TUCKER: No, I think they are looking -- first of all, I think the Justice Department lawyers and the Civil Rights Division probably spent the weekend trying to figure out what they can do, looking at the bill itself, the law now, and trying to figure out where there might be civil rights violations. Unreasonable search and seizure is one place for them to look.
But the Justice Department doesn't have to do anything. There will be other organizations that have already said that they are planning lawsuits against this. So it will be in court shortly.
Let me say this about immigration reform, though. If we thought health care reform was divisive, this is going to be an all-out battle, and will even create fissures in the Democratic Party. That's why Speaker Pelosi has said we will act, but only if the Senate acts first.
TAPPER: She's no fool. The Senate -- President Obama has been saying -- pointing out that there were 11 Republican senators who supported immigration reform in 2007 when it failed, and suggesting that they need to support it now. I don't think they're going to support it, though.
KRUGMAN: Well, politically, though, this is one of those issues that cuts right through the middle of both parties. The Democrats, it's on the one hand, Democrats tend to be pro-labor, which means they are worried about immigration; on the other hand, they tend to be -- it is the party that now gets most of the Hispanic votes, it's the party that generally is for inclusiveness. So the Democrats are divided. Many of them divided within their own hearts. It's an interesting thing, it's not so much different wings of the party as each individual Democrat tends to be kind of torn about this.
Republicans are divided between the sort of cultural conservative wing, the preserve America as the way it is, and the business wing, which likes having inexpensive immigrant labor. So this is one heck of an issue. It's going to -- it's deeply divisive among both parties, which is one reason not to rush it, to push it at the top of the agenda right now.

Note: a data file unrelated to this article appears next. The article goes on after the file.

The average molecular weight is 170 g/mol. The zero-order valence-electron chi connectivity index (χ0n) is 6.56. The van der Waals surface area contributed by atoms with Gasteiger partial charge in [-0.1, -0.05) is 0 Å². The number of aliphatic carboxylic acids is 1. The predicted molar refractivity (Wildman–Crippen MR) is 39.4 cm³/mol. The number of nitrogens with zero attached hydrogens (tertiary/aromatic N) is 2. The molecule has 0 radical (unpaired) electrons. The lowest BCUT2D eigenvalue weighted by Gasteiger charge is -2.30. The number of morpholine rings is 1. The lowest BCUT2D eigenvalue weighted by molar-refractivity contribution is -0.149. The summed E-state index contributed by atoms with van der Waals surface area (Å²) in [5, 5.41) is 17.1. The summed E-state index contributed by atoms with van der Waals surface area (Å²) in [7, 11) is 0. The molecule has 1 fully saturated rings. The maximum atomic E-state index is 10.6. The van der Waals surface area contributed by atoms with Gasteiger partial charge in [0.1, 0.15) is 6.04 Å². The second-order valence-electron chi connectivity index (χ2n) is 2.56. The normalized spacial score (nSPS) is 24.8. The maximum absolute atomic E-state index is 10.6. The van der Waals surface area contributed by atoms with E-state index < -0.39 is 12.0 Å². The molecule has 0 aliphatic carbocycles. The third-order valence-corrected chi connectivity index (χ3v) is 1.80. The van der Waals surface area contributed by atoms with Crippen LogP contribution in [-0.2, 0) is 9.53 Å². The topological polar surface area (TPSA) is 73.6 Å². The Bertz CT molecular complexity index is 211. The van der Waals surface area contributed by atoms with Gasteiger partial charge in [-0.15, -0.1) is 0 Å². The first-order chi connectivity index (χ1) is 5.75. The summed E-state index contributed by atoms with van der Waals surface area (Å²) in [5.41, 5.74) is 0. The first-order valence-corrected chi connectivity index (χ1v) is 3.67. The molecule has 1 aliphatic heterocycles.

I'm kind of upset at the notion that this might push climate change off this year, because we don't do climate change legislation. I'm ready for that one, George. If we don't do that this year, we won't do it for quite a few years to come.
GLICK: I thought one of the most interesting things is Senator McCain's stance on this, someone who talked a lot on the campaign trail and has been very vocal about needing comprehensive immigration reform. I understand he's fighting a tight race and a tight battle there, but I thought that was very telling, when you go back to what -- how will this impact the mid-term elections. Is this about what will happen to that Hispanic vote? Is this about what you need to do in these short-term elections to get the necessary votes? I thought that was a very telling sign that in the last hours, he decided to back it.
WILL: But the problem, as in my judgment with health care, is that word comprehensive. Instead of making little, bite-sized, incremental improvements, we have to do everything at once. That's partly because this is all being held hostage by the immigrant advocacy groups in the country. But if we would close the border, guarantee that we were not going to have serial amnesties far into the future--
GLICK: So put the 3,000 troops on the border as McCain suggests.